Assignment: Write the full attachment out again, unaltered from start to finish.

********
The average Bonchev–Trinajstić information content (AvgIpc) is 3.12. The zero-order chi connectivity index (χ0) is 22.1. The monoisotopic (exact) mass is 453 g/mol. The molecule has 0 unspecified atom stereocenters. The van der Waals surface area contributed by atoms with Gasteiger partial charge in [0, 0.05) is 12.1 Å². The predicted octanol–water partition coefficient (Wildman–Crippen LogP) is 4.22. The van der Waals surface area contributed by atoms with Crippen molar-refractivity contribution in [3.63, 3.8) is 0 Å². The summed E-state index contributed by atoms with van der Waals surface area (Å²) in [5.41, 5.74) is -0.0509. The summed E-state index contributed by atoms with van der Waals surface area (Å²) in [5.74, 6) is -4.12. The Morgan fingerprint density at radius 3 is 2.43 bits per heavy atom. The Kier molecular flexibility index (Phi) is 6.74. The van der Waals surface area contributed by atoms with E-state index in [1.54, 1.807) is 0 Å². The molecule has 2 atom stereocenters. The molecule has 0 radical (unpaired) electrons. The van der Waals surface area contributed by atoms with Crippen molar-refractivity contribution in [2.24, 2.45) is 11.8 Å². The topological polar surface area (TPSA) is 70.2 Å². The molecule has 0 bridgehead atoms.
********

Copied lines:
The average Bonchev–Trinajstić information content (AvgIpc) is 3.12. The zero-order chi connectivity index (χ0) is 22.1. The monoisotopic (exact) mass is 453 g/mol. The molecule has 0 unspecified atom stereocenters. The van der Waals surface area contributed by atoms with Gasteiger partial charge in [0, 0.05) is 12.1 Å². The predicted octanol–water partition coefficient (Wildman–Crippen LogP) is 4.22. The van der Waals surface area contributed by atoms with Crippen molar-refractivity contribution in [3.63, 3.8) is 0 Å². The summed E-state index contributed by atoms with van der Waals surface area (Å²) in [5.41, 5.74) is -0.0509. The summed E-state index contributed by atoms with van der Waals surface area (Å²) in [5.74, 6) is -4.12. The Morgan fingerprint density at radius 3 is 2.43 bits per heavy atom. The Kier molecular flexibility index (Phi) is 6.74. The van der Waals surface area contributed by atoms with E-state index in [1.54, 1.807) is 0 Å². The molecule has 2 atom stereocenters. The molecule has 0 radical (unpaired) electrons. The van der Waals surface area contributed by atoms with Crippen molar-refractivity contribution in [2.24, 2.45) is 11.8 Å². The topological polar surface area (TPSA) is 70.2 Å². The molecule has 0 bridgehead atoms.